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Does the Scottish election result prove there is support for indyref2?

Scottish Government

Does the Scottish election result prove there is support for indyref2?

So Nicola Sturgeon and Boris Johnson are now on a collision course – over a second independence referendum.

Speaking at the Glasgow count, Scotland’s First Minister described the SNP’s performance as providing “a renewed, refreshed, strengthened mandate” for a new independence referendum.

Not independence itself, crucially – “I don’t pretend that every single person that voted SNP yesterday will necessarily support independence”, she said – but a chance to put the independence question to the people of Scotland for a second time. It was, she said, at the heart of the SNP’s campaign and the Scottish Tories put stopping another independence vote at the heart of theirs, so the pro-SNP vote on Thursday represented “a strong endorsement” of her call for a fresh referendum.

With the SNP gaining 12 seats, going up to 47 (as well as a win for suspended candidate Neale Hanvey), and the Scottish Tories losing seven, going down to six, her assertion may be understandable, but is it correct?

Nicola Sturgeon says the country has sent a “clear message” on a second independence referendum, but in truth, the message is not very clear at all.

After all, the picture in Scotland is a complex one, in which Brexit, independence and domestic issues cut across one another, making it hard to attribute a result to just one factor.

The First Minister wants Westminster to grant a Section 30 order – providing the legal underpinning for a referendum – so that the vote can be held within 12 months, but Boris Johnson has insisted his government will never agree to one.

Nicola Sturgeon knows that research showed Brexit, not independence, was the single most important issue for Scottish voters in this election and that many people will have voted tactically for the SNP to throw out a Tory candidate, either because of their Brexit stance or because of antipathy towards Boris Johnson. Jeremy Corbyn’s unpopularity with voters, now much-discussed as a factor in Labour’s terrible performance south of the border, will also have been a factor to some extent in Scotland, though we will have to wait until polling organisations drill down into people’s motivations before we know for sure what motivated people to vote the way they did.

Support for independence is well short of what the SNP would feel safe with in order to be confident of winning a referendum

Sturgeon is certainly wise not to claim that the result was a show of support for independence. The polls on that have narrowed, but only slightly. Since June 2016, five polling results have shown 50 per cent or more support for Yes, the highest being 53 per cent in June 2016, while 59 results have shown No ahead. Of three polls in December, the average was 53 per cent No to 47 per cent Yes.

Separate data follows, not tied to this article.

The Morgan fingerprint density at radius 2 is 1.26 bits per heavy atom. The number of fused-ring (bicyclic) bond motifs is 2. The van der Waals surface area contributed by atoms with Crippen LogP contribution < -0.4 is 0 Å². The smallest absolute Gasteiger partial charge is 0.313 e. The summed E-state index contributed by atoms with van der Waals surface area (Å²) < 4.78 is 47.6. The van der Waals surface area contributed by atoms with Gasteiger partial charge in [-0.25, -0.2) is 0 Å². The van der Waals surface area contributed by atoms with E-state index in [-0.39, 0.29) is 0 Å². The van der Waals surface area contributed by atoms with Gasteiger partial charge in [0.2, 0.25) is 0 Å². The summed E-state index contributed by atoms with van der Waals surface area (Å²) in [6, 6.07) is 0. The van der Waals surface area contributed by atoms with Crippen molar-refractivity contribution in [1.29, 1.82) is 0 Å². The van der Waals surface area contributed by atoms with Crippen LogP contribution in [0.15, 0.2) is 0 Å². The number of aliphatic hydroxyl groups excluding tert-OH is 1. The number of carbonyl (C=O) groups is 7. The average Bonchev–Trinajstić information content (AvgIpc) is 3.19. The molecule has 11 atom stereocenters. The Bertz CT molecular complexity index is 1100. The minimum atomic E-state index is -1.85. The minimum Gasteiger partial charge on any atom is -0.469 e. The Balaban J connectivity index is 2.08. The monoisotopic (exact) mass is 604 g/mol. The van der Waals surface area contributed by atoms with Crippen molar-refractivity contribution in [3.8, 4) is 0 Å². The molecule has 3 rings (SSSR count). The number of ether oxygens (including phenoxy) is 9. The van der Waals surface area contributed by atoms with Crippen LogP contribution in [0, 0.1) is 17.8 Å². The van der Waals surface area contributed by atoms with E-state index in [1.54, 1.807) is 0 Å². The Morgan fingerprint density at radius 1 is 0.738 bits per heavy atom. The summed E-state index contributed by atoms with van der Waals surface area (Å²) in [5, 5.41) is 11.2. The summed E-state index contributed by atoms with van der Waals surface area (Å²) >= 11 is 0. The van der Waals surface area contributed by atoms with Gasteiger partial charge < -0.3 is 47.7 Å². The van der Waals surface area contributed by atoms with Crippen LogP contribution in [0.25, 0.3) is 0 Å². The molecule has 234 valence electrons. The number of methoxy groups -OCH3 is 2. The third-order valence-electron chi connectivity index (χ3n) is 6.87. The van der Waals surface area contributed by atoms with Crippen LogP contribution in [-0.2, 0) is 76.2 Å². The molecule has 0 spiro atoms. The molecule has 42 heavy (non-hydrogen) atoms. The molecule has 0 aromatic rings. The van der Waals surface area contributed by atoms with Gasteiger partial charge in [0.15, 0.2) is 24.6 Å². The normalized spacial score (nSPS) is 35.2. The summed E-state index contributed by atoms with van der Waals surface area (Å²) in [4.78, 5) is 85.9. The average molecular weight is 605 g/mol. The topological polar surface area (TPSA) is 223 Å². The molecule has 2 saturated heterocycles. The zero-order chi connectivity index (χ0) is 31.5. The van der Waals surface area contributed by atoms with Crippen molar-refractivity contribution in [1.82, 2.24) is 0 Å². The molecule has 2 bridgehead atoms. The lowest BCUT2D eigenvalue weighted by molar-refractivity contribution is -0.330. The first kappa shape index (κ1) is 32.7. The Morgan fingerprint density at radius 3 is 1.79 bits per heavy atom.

So support for independence is well short of what the SNP would feel safe with in order to be confident of winning a referendum.

Support for a second independence referendum is higher, though not dramatically so. Like independence, people’s feelings on the timing of an independence referendum are something the pollsters ask about regularly. The latest poll, by Panelbase on November 22, shows that 48 per cent don’t think there should be one in the next few years at all. A further 27 per cent favour one, but not until after negotiations with the EU have finished, while only 25 per cent agree with Sturgeon that a second independence referendum should be held within the next two or three years while the UK is still negotiating.  

There has been a slight increase overall in the number of people favouring a referendum in the next few years, as opposed to not wanting one at all, but again, the movement is small.

So the result from Thursday’s general election must be put in that context. Nicola Sturgeon says the country has sent a “clear message” on a second independence referendum, but in truth, the message is not very clear at all. It can be said that Scots are less enamoured with Boris Johnson and the Conservatives than English and Welsh voters seem to be, and Labour is facing an existential crisis in its former heartland, but there is not much corroborating evidence that support has leapt within the last three weeks for a second independence referendum, particularly not a quick referendum as Sturgeon favours.

What Sturgeon can claim is that the general election result once again highlights the dramatic difference politically between Scotland and England. With the new Prime Minister so unpopular among Scots, the polls on independence and the timing of a referendum may well change further in the months ahead.

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